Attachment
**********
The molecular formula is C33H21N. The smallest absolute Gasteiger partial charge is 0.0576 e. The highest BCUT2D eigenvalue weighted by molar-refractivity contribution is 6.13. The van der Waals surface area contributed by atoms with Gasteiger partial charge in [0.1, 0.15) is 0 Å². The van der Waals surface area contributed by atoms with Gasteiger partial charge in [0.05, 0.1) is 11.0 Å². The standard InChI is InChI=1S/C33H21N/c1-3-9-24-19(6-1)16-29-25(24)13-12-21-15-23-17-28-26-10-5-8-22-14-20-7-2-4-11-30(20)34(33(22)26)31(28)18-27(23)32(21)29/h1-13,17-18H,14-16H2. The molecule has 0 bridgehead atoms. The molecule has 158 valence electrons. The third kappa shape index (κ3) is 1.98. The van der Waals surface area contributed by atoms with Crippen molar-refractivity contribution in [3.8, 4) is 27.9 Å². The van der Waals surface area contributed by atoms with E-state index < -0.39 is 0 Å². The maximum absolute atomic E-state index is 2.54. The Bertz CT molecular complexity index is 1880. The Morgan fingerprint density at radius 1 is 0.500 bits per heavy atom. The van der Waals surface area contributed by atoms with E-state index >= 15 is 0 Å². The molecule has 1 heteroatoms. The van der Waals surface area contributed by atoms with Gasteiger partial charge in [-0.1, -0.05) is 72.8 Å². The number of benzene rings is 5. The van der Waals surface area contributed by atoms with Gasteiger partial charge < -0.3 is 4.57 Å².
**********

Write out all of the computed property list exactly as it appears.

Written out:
The molecular formula is C33H21N. The smallest absolute Gasteiger partial charge is 0.0576 e. The highest BCUT2D eigenvalue weighted by molar-refractivity contribution is 6.13. The van der Waals surface area contributed by atoms with Gasteiger partial charge in [0.1, 0.15) is 0 Å². The van der Waals surface area contributed by atoms with Gasteiger partial charge in [0.05, 0.1) is 11.0 Å². The standard InChI is InChI=1S/C33H21N/c1-3-9-24-19(6-1)16-29-25(24)13-12-21-15-23-17-28-26-10-5-8-22-14-20-7-2-4-11-30(20)34(33(22)26)31(28)18-27(23)32(21)29/h1-13,17-18H,14-16H2. The molecule has 0 bridgehead atoms. The molecule has 158 valence electrons. The third kappa shape index (κ3) is 1.98. The van der Waals surface area contributed by atoms with Crippen molar-refractivity contribution in [3.8, 4) is 27.9 Å². The van der Waals surface area contributed by atoms with E-state index < -0.39 is 0 Å². The maximum absolute atomic E-state index is 2.54. The Bertz CT molecular complexity index is 1880. The Morgan fingerprint density at radius 1 is 0.500 bits per heavy atom. The van der Waals surface area contributed by atoms with E-state index >= 15 is 0 Å². The molecule has 1 heteroatoms. The van der Waals surface area contributed by atoms with Gasteiger partial charge in [-0.1, -0.05) is 72.8 Å². The number of benzene rings is 5. The van der Waals surface area contributed by atoms with Gasteiger partial charge < -0.3 is 4.57 Å².